MILWAUKEE -- Milwaukee County Sheriff David Clarke flew into Milwaukee's General Mitchell International Airport in January 2015, returning from a sport shooting show in Las Vegas.
He wouldn't remain in the county for long.
The next day, Clarke was on another flight to start an eight-day, taxpayer-funded trip to Washington, D.C. so he could meet law enforcement officers, testify before a Congressional committee, and do several media interviews. Clarke has made himself a regular at airports across the country, according to the sheriff's calendars provided to FOX6 News in response to an open records request.
After seven months of inaction and two follow-up inquiries from FOX6, the Milwaukee County Sheriff's Office provided Clarke's calendars for 90 of the 640 days, or 14 percent, that FOX6 requested to see from 2015 and 2016. There's no record of Clarke conducting business in Milwaukee County for 68 of the 90 days.
"I think the sheriff's actions show actual contempt, not just for the media, but for the citizens that pay his salary," said Bill Lueders, president of the Wisconsin Freedom of Information Council and an advocate for the state's open records law. "He's essentially saying, 'It is none of your business how I do my job and how I spend your money.'"
Clarke, who expects to resign in June and take a job in President Donald Trump's administration, has repeatedly refused to answer questions for this story.
Amid increasing scrutiny over his job performance, FOX6 on Oct. 3rd, 2016 requested the 640 days of calendars from Clarke's office covering all of 2015 and the first nine months of 2016. Amber Graham, a corrections officer in the open records unit, acknowledged the request the next day but provided no responsive records for the next seven months.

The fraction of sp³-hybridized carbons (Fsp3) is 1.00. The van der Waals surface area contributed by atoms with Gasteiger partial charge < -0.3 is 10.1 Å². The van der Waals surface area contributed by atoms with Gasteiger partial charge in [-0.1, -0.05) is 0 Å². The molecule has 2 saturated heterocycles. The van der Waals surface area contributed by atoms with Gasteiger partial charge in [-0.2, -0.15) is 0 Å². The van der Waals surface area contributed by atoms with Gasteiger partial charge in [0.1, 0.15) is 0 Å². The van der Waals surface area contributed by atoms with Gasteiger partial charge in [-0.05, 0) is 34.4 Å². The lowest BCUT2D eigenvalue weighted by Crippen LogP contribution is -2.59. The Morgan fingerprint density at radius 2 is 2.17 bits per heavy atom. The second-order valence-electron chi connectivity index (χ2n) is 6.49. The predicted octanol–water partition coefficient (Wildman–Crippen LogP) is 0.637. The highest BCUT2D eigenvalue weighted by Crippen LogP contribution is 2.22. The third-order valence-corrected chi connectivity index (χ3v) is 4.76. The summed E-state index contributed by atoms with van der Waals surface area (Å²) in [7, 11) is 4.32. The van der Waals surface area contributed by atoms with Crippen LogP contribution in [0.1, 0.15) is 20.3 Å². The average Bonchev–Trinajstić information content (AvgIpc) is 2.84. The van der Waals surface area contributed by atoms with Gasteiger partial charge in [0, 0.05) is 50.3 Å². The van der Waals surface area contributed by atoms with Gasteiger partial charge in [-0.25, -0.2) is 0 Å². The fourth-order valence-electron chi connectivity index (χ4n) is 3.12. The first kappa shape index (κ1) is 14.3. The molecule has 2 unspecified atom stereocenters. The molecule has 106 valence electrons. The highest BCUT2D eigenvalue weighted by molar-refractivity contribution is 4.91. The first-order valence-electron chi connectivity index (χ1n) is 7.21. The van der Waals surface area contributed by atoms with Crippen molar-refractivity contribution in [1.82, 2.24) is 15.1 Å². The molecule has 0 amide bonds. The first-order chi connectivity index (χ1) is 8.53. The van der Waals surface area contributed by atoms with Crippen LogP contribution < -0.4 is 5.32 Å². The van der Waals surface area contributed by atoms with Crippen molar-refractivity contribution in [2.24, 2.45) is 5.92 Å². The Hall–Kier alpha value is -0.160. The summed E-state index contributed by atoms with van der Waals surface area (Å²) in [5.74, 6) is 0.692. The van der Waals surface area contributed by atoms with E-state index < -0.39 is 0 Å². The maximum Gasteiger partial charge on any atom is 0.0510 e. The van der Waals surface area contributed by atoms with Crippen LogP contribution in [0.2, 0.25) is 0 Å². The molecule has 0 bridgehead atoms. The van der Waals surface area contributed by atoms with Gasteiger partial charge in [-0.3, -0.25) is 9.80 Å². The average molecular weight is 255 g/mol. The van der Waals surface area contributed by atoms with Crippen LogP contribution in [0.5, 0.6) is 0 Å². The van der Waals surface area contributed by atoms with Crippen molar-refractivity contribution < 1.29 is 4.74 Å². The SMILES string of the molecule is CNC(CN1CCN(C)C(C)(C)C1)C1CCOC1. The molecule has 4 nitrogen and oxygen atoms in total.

After two follow-up inquires from FOX6, Capt. Catherine Trimboli on May 4th said she would begin providing the calendars in three-month increments each week. Three weeks later, only one such three-month period has been released. The sheriff's office has not yet provided any record in response to a separate request for expenses billed to taxpayers during Clarke's out-of-county trips.
Wisconsin's open records law states that a governmental entity must provide records "as soon as possible and without delay."
The sheriff's staff has said the lengthy response time is reasonable because the Milwaukee County Sheriff's Office gets a lot of requests.
The sheriff's calendars
In the first 90 days of 2015, Clarke's schedule indicates that the sheriff took eight out-of-state trips: two flights to New York and one flight apiece to Nebraska, Nevada, Washington, D.C., Colorado, Maryland and California. On 32 of the 90 days, the only record provided shows that the sheriff was out-of-state or traveling to or from Wisconsin.
Taxpayers paid at least $2,439.02 for one of the trips to New York and the trip to Washington. The sheriff's Milwaukee County credit card was billed for flights, hotels and meals -- including meals at two New York steakhouses, according to records provided by the Milwaukee County comptroller's office.
In the taxpayer-funded six-day trip to New York in March 2015, Clarke's schedule shows a 30-minute meeting with then-New York City Police Department Commissioner William Bratton, a dinner with the pro-law enforcement group American Public Safety Council, and four media interviews. Other details are redacted.
Clarke spent parts of eight days in Washington in January 2015, and records indicate he was there for the National Sheriffs' Association winter conference and two other law enforcement meetings. He also did six media interviews and testified before the Senate Judiciary Committee during the hearing for President Barack Obama's nominee for attorney general, Loretta Lynch.
Fran McLaughlin, a spokeswoman for Clarke, did not answer emailed questions about the sheriff's travel.
"The sheriff said he is busy now, and can’t talk to you, but you can try back again," McLaughlin said in a reply email on Tuesday, May 23rd.
Outside groups paid $28,603.49 for the other six trips in early 2015, an amount that includes expenses plus speaking fees and gifts to Clarke. The sheriff previously reported these trips on a disclosure form made public in 2016.